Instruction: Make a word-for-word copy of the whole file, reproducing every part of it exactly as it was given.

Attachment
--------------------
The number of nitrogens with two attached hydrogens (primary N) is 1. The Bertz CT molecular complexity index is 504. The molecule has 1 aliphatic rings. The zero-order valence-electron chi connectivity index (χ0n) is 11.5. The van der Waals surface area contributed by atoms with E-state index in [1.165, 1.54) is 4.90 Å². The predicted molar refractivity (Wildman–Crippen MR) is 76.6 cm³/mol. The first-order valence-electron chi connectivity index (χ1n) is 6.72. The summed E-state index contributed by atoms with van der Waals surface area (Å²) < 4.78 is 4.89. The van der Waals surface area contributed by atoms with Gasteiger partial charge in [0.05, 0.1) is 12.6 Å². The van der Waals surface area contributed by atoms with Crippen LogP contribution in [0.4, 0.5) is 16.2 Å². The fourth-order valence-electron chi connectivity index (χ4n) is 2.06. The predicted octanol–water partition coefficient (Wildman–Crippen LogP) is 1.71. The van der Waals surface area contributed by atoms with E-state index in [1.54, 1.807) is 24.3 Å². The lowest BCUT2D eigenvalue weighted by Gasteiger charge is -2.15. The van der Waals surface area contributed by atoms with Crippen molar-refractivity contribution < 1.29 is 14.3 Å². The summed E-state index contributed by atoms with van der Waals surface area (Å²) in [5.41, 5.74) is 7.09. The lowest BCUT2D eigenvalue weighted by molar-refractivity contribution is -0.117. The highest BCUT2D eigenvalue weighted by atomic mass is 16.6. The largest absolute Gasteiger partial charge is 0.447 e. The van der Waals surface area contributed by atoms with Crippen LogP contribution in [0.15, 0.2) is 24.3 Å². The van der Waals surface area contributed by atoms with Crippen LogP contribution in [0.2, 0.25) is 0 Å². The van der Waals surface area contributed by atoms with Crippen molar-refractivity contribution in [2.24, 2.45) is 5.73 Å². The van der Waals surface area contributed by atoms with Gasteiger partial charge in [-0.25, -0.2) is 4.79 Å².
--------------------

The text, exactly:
The number of nitrogens with two attached hydrogens (primary N) is 1. The Bertz CT molecular complexity index is 504. The molecule has 1 aliphatic rings. The zero-order valence-electron chi connectivity index (χ0n) is 11.5. The van der Waals surface area contributed by atoms with E-state index in [1.165, 1.54) is 4.90 Å². The predicted molar refractivity (Wildman–Crippen MR) is 76.6 cm³/mol. The first-order valence-electron chi connectivity index (χ1n) is 6.72. The summed E-state index contributed by atoms with van der Waals surface area (Å²) < 4.78 is 4.89. The van der Waals surface area contributed by atoms with Gasteiger partial charge in [0.05, 0.1) is 12.6 Å². The van der Waals surface area contributed by atoms with Crippen LogP contribution in [0.4, 0.5) is 16.2 Å². The fourth-order valence-electron chi connectivity index (χ4n) is 2.06. The predicted octanol–water partition coefficient (Wildman–Crippen LogP) is 1.71. The van der Waals surface area contributed by atoms with E-state index in [1.54, 1.807) is 24.3 Å². The lowest BCUT2D eigenvalue weighted by Gasteiger charge is -2.15. The van der Waals surface area contributed by atoms with Crippen molar-refractivity contribution < 1.29 is 14.3 Å². The summed E-state index contributed by atoms with van der Waals surface area (Å²) in [5.41, 5.74) is 7.09. The lowest BCUT2D eigenvalue weighted by molar-refractivity contribution is -0.117. The highest BCUT2D eigenvalue weighted by atomic mass is 16.6. The largest absolute Gasteiger partial charge is 0.447 e. The van der Waals surface area contributed by atoms with Crippen LogP contribution in [0.15, 0.2) is 24.3 Å². The van der Waals surface area contributed by atoms with Crippen LogP contribution in [0.2, 0.25) is 0 Å². The van der Waals surface area contributed by atoms with Crippen molar-refractivity contribution in [2.24, 2.45) is 5.73 Å². The van der Waals surface area contributed by atoms with Gasteiger partial charge in [-0.25, -0.2) is 4.79 Å².